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Halloumi and Caramelized Poached Dry Fruit for my mum

As I am writing this post, today 17th February, 2008 my relatives in Cyprus are in church, commemorating my mother’s death, 12 years ago. She died on 23rd February, 1996 and the mnymosyno  (memorial) always take place on the Sunday which precedes the date of death.

This day is always very hard for me because I cannot be there with my other family and share our memories together, so when I saw Apples and Thymes hosting an event about mothers and grandmothers, I thought what a nice opportunity to make my own memorial and share it with my blog co-writers and friends.

My mother gave birth to seven children, one of which died shortly after birth and I am the youngest child, having seventeen years difference from my eldest sister. My mother gave birth to me at the age of 43 and I always remember her as an old lady, as she never dyed her hair and always wore black or dark coloured clothes, as it is a tradition to wear black after the death of beloved ones. Her parents had died and her only brother died when he was around twenty years old.  This is a tradition which is found in many other Mediterranean countries as well.

Apart from remembering my mother always in black, I mostly remember her suffering from her rheumatisms. She had a tough life raising six children and for four years she raised us alone as our father had imigrated to England to work. When we joined our father in England four years later, that’s when she got the rheumatisms as the climate was not good for her health, so after the doctor’s advice that she would keep getting worse,  we packed ONLY our clothes and returned back to Cyprus, to start a new life from scratch.    Unfortunately my other brothers and sister, stayed back in London to work.  

When my father was in England my eldest two sisters, who never left Cyprus, were already engaged to get married and were the only ones who did not go to England. My mother created a home business by turning one of the rooms in the house we lived into a small grocery shop and together with the money our father would send, she managed to build two houses, one for each sister contributing herself in labour force. She became one of the labourers, making cement and whatever other help was needed and in between she would cook and feed both the family and the workers, as well. My sisters managed to graduate high school so they were both working, one in the British Sovereign Base area and the other in the factory of Coca Cola and they also contributed to the expenses.

When my mother cooked she would cook only Cypriot traditional dishes, which of course after so many years of  cooking experience she knew by heart, so I never saw her use a cookbook nor did she write down her recipes anywhere. Only later on when my sisters got married and started creating new, “modern” recipes, when she liked them, then she would ask my sisters how to make them, so she learned a few more.

She never had a mixer in her life but I remember those days after we returned from England, when I was the only child staying with my parents,  I would help her to whisk the butter and sugar by hand (literally using my hand as a whisk). Can you imaging that and yet the cake turned out fluffy and light as a feather!!!  I used to say “Mum, is this okay, my hand hurts”, she would smile and say “Just a little bit more, honey, just a little bit more”. Again when she would roll out dough,  she would always call me to help her and she would explain to me how to roll it out. Although she was in constant pain, I do not remember her ever complaining or ever not cooking with love and affection for all of us.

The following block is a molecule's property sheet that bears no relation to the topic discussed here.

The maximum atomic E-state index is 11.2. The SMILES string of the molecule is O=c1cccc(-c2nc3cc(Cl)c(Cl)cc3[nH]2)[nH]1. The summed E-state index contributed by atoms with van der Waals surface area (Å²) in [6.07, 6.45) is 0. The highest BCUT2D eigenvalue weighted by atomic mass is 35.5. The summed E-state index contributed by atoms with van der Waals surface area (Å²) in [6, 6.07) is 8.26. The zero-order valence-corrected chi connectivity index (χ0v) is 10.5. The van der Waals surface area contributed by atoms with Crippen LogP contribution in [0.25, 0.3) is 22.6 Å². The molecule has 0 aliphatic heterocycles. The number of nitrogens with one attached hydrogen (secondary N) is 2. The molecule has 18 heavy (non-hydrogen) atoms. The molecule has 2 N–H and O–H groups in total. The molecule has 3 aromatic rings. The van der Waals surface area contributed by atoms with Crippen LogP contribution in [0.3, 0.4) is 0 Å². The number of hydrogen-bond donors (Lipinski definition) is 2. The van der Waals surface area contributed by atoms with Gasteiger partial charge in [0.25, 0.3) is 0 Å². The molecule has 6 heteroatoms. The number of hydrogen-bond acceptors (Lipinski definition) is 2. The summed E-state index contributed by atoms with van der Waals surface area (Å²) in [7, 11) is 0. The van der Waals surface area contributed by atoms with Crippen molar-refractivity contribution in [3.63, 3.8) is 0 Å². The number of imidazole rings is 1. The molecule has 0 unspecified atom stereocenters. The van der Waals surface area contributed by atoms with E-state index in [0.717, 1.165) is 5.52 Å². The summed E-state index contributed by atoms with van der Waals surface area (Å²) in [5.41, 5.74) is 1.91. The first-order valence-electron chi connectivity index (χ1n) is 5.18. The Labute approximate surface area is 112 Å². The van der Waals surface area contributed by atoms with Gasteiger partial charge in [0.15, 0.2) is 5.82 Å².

I don’t think that there is a person on earth that will not remember their mother with love. Whenever I remember her it’s not easy to hold my tears and I remember her a lot, especially with all the traditional food I cook and which I have learnt from her.  There are still a lot of her recipes I have never cooked before but my goal is to collect all her recipes, with the help of my sisters and leave them as a legacy to my own children.

I will share many of her recipes in the future but as today I do not have one of her recipes to share,  I have prepared something special with her favourite cheese: Halloumi. 

Cyprus is abundant with delicious fruit. From ancient years, they would dry them in the sun (pasta frouta) during the summer, to have them during winter. In my recipe, dried fruit are cooked in commandaria and epsima (grape molasses) until the syrup is reduced to a caramel consistency. Halloumi is not usually used in desserts as it is salty but it pairs perfectly with anything sweet.  The taste of the sweet fruit and caramelized peppery syrup with the salty halloumi is heaven.  Serve poached fruit with halloumi as an appetizer but it is also ideal to serve with ice cream,  Greek yoghurt or in other desserts.

Another way to use the poached fruit is by cutting it into smaller pieces in salads, especially with rocket.  Use some of the syrup to make vinaigrettes.

Halloumi and Caramelized Poached Dry Fruit


  • 8 slices halloumi
  • 2 tbsp olive oil

Marinating Ingredients:

  • 110 grams (3.88 oz) dried prunes
  • 130 grams (4.58 oz) dried apricots
  • 125 grams (4.40 oz) dried figs
  • 1 cinnamon stick
  • 6- 7 cloves
  • 5 – 6 peppercorns (various colours)
  • 2 tbsp epsima (or honey)
  • 1½ cups Commandaria


  1. Marinate the prunes, apricots and figs with Commandaria, epsima and spices for as many hours as you can but not less than one hour.
  2. Cook the fruit in a non-stick frying pan mixing for about 20 minutes until the wine is reduced to half amount.
  3. Heat the olive oil, in another non-stick frying pan and fry or grill the halloumi on both sides.
  4. Serve halloumi with poached fruit and syrup.


In December 2010, I self-published my cookbook with our Cypriot family recipes.

This and many more Cypriot recipes are included in my cookbook Mint, Cinnamon & Blossom Water, Flavours of Cyprus, Kopiaste! which is now available on all Amazon stores.